… people like me! I know, I know, it’s supposed to be “smart enough”. But today I want to talk about being small.
I have a fascination with business groups, and business advice. It’s one of those train wreck things – I just get mad at the advice but I can’t stop peeking into them. I’ve followed a few people who are all, “it’s fine to be as small a business as you want!” and I get all excited because I want to be small and I like to talk with other people in the same boat… but soon, within a few months, posts and advice are gearing towards how to wholesale, how to scale up, how to get bigger, how to hire, how to do more. And I get frustrated and sad.
Why is being small not enough? Why does it always turn into GROW GROW GROW? Surely I can not be the only person out there who doesn’t want to farm off my pottery design ideas to a small production company?! I don’t want people to work for me, and I don’t want to work for other people.
One of the reasons I feel I was cut out to work for myself is that I would get … well, not “in trouble”… but frowned upon at yearly reviews. You know, that once a year when your boss calls you into the office and tells you how you improved (or didn’t) last year, and you have to make up stories about what your goals are for next year…? I never even got yearly reviews about the first 15 years of my work life, but that’s because I worked for small businesses and it was more of a “we’re all in this boat together” attitude than “here’s the ladder, climb up it.” And when I did start getting them, the one thing that always came up is that I didn’t seem to really want to grow within the company. I didn’t seem to want to climb the corporate ladder.
I never wanted to climb the ladder. I just wanted to show up and do my job to the best of my ability. I do well when I’m doing well, if that makes sense. If I like where I am, enjoy what I’m doing, and am doing it well… and don’t want to climb the ladder… I’ve always thought, “well, why should I?”. Especially if it’s something like working in a three-person department, and seeing the stress my supervisor is under, and not wanting that stress for myself. And honestly. In a three-person department, where I’m the second person, what am I going to do to get my boss’s job? Stoop to murder? I mean, really!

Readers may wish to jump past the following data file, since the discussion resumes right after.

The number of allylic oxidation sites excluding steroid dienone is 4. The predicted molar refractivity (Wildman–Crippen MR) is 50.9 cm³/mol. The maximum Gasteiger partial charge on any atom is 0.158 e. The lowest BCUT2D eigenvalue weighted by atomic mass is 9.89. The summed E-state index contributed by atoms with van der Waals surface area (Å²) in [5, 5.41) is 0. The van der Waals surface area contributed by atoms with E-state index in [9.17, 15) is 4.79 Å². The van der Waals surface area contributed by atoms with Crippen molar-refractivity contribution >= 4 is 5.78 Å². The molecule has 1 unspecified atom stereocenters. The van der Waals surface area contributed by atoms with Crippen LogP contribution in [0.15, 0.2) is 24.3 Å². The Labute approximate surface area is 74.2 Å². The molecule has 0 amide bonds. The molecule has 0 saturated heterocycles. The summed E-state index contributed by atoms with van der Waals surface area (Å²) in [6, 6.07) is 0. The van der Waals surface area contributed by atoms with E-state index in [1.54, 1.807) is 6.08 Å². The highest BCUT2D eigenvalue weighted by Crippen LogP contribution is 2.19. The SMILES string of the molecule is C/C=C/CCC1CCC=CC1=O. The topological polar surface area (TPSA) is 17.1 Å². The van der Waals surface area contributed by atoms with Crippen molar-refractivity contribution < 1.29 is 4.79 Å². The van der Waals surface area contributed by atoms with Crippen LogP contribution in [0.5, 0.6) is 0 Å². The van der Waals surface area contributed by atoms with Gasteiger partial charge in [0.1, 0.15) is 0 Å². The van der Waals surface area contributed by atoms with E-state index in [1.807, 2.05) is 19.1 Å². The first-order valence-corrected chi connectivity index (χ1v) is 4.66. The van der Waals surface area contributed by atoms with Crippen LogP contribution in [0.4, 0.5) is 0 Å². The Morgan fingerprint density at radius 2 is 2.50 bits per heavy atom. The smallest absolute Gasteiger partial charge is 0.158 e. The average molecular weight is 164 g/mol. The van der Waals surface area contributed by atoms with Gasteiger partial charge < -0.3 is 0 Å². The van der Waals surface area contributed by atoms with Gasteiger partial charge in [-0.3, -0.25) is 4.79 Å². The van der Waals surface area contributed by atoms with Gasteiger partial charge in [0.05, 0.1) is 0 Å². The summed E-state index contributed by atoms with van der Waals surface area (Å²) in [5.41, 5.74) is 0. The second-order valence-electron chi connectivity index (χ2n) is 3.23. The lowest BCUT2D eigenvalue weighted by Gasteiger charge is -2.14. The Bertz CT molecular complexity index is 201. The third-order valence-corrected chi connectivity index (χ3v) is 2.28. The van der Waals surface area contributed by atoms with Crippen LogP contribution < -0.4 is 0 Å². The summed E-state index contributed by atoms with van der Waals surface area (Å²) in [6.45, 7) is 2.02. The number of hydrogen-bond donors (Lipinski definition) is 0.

And yet, I am always told to grow, to reach higher than I want to be. People into the culture of growing bigger, of always reaching for the brass ring, never understand being happy where you are.
Now, I’m not saying I don’t have plans to grow in my art. I want to get better at throwing, I want to learn everything about ceramics I don’t already know, I want to reach new heights of color combinations in dyeing yarn, I want to find that one soap fragrance that not everyone has but everyone who smells it loves it. But I don’t want to wholesale to large companies who send out glossy catalogs. I don’t want to hire people to do work I design (I mean, the first person I’d have to hire would be someone for accounting, because there is NO WAY I’m doing payroll and figuring health care and taxes. UGH!). I don’t want to do trade shows, and find clients.
I want to make my art, and I want to interact with the people who buy what I make, and I want to find out more about them so I can make more things that they will love. I would rather have a hundred really good repeat customers who love what I do and come back to me for themselves and for gifts for their loved ones, than a thousand one-time customers who buy something out of a catalog.
Don’t get me wrong, there are plenty of things I feel should be done like an upright business! I want policies in place that people can trust, like shipping times and return policies and online credit card safety and what I do and don’t do with your contact information. I want to be trustworthy. I want to be honest. I want to be open and clear with people. But I can be small, a one-woman show, and still do those things.
Trust me, this will not be the only post I do on being small – I have a lot to say on the subject!